Date of Award


Document Type


Degree Name

Master of Science in Aeronautical Engineering


Department of Aeronautics and Astronautics

First Advisor

Marina B. Ruggles-Wrenn, PhD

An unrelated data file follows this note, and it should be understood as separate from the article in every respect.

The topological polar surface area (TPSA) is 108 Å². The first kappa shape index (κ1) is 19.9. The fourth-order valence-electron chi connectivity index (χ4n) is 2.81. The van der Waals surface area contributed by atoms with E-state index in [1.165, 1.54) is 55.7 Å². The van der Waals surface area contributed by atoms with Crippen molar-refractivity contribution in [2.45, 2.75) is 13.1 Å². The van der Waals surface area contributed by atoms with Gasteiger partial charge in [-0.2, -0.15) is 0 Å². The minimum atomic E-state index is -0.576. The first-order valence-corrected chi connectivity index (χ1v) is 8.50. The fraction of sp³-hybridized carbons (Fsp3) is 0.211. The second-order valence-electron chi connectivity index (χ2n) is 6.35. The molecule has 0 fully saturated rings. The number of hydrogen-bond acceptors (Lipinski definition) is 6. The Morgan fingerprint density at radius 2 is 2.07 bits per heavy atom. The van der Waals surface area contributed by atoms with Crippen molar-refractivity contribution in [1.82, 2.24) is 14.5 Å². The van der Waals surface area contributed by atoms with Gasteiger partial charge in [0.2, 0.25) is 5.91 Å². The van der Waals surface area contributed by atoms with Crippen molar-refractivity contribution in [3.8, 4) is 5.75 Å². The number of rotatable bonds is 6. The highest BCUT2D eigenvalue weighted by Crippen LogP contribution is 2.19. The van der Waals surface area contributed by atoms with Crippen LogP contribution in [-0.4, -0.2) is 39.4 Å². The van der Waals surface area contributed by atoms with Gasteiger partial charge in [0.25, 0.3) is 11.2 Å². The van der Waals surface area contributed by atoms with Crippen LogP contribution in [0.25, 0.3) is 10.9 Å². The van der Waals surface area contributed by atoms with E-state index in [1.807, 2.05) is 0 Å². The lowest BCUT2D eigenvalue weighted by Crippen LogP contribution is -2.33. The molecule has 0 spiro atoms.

The fatigue behavior of an advanced Silicon Carbide/Silicon Carbide (SiC/SiC) ceramic matrix composite (CMC) with oxidation inhibited matrix was investigated at 1200˚C in laboratory air and in steam environments. The composite consisted of an oxidation inhibited SiC matrix reinforced with Hi-Nicalon fibers coated with pyrolytic carbon (PyC) with a boron carbide overlay woven into eight-harness-satin (8HS) weave plies. Tensile stress-strain behavior and tensile properties were evaluated at 1200˚C. Tension-tension fatigue tests were conducted in both laboratory air and in steam at 1200˚C at frequencies of 0.1 Hz, 1.0 Hz, and 10 Hz. The tension-tension fatigue tests had a ratio of minimum stress to maximum stress of R = 0.05, with maximum stresses ranging from 100 to 140 MPa in air and in steam. Fatigue run-out was defined as 105 cycles for the 0.1 Hz tests and as 2 x 105 cycles for the 1.0 Hz and 10 Hz tests. Strain accumulation with cycles and modulus evolution with cycles were analyzed for each fatigue test. The presence of steam degraded the fatigue resistance of the material at 0.1 Hz and 10 Hz. At 1.0 Hz, the presence of steam appeared to have little influence on the fatigue resistance for the fatigue stress levels < 140 MPa. The presence of steam degraded the fatigue performance of the CMC at 1.0 Hz for the fatigue stress level of 140 MPa. Fatigue limit was 100 MPa (32.6% UTS) in air and steam at 1.0 Hz and in steam at 0.1 Hz. Fatigue limit was 140 MPa (45.6%) in air at 10 Hz. Specimens that achieved run-out were subjected to tensile tests to failure to characterize the retained tensile properties. Specimens tested in air retained 42-61% of their tensile strength and specimen tested in steam retained 59-75% of their tensile strength.

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